We’re just a half month away from what will certainly be RIM’s biggest announcement ever. On January 30 they will hold events marking the release of long-awaited BlackBerry 10 handsets. For the past eight or nine months we’ve seen the prototype for their all-touch model, but we haven’t seen much concerning the signature-style QWERTY model. That’s the one that could make or break the entire platform. With the touchscreen model there is plenty of competition: iPhone, nearly all Android devices, and current Windows Phone models are all similar in design. But RIM holds the key with its signature Bold styled handset.
A photo of the device appeared on Instagram lately. It does appear to be the Real McCoy, complete with “not for sale” engravings on the bottom border. That is not to say that this is the device that consumers will see. Rather, it is the equivalent of the Dev Alpha that RIM distributed to developers at BlackBerry World earlier this year. While the equivalent BlackBerry 10 device will closely resemble this, it won’t quite be the same thing.
In terms of reaction, it’s hard to think that this is any different than anyone imagined. The screen is slightly taller than in previous versions of the Bold, but that’s by necessity. RIM wants to make the development process as streamlined as possible, which means keeping dimensions compatible across devices. It might mean a larger device in total, but it will mean a better experience for both developer and user.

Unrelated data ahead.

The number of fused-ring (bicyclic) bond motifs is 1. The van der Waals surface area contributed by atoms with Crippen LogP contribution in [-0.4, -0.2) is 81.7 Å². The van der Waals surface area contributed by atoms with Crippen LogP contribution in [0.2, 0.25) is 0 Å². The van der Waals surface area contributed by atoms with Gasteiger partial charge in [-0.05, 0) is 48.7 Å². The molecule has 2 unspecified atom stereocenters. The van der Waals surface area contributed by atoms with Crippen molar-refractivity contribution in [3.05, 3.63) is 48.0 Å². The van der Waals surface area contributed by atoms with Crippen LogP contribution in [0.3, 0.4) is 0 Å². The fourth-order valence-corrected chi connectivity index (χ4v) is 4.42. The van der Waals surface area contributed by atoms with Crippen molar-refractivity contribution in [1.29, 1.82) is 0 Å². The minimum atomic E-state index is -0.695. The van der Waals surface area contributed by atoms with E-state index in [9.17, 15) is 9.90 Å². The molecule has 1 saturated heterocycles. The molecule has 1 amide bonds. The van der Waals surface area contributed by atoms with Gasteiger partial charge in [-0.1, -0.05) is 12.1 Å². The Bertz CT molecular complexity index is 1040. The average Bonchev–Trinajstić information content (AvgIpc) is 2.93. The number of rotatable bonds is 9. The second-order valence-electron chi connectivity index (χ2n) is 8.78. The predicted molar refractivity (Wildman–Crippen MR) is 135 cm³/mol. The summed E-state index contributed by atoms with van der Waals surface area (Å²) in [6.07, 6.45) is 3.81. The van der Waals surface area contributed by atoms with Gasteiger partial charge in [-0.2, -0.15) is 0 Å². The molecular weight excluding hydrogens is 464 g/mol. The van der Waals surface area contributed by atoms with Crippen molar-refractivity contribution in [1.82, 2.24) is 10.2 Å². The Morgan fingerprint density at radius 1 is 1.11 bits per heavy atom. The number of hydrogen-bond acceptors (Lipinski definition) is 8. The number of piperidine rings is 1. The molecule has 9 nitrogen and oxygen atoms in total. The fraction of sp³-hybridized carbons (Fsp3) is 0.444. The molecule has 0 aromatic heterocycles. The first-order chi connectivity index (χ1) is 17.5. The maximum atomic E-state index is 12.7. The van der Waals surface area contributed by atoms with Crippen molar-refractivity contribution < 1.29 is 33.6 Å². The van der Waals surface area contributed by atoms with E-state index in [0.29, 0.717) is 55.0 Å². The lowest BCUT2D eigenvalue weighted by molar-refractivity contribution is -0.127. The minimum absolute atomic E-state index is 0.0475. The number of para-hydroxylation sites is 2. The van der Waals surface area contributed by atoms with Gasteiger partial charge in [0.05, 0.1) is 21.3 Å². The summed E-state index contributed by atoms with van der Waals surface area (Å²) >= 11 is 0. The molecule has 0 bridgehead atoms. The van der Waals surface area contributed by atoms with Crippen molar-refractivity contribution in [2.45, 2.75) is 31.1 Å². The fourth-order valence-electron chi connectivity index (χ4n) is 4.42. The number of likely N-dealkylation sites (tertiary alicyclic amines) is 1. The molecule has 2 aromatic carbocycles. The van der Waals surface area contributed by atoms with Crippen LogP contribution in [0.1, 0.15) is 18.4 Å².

What RIM didn’t do is mess with the keyboard. It has been their bread and butter since they came onto the scene like gangbusters in 2003, and there is no reason to mess with what works. Of course, the BlackBerry keyboard evolved considerably over the years, but it appears they hit the pinnacle of keyboard functionality with their Bold 99xx series (just this author’s opinion). Sticking with something similar will work well, because it’s what works well for end users.
In two weeks we’ll know, and see, a lot more. But the current signs are at least a little encouraging. I’ve opined frequently that BlackBerry 10 won’t do much to expand the BlackBerry brand, but will merely keep the current user base in place. Perhaps it will attract some new users, but it’s hard to see Android users switching, especially at a time when Samsung is creating some of the most compelling handsets on the market. But if RIM can at least keep its current users happy, perhaps they can win enough new ones to make it all worthwhile.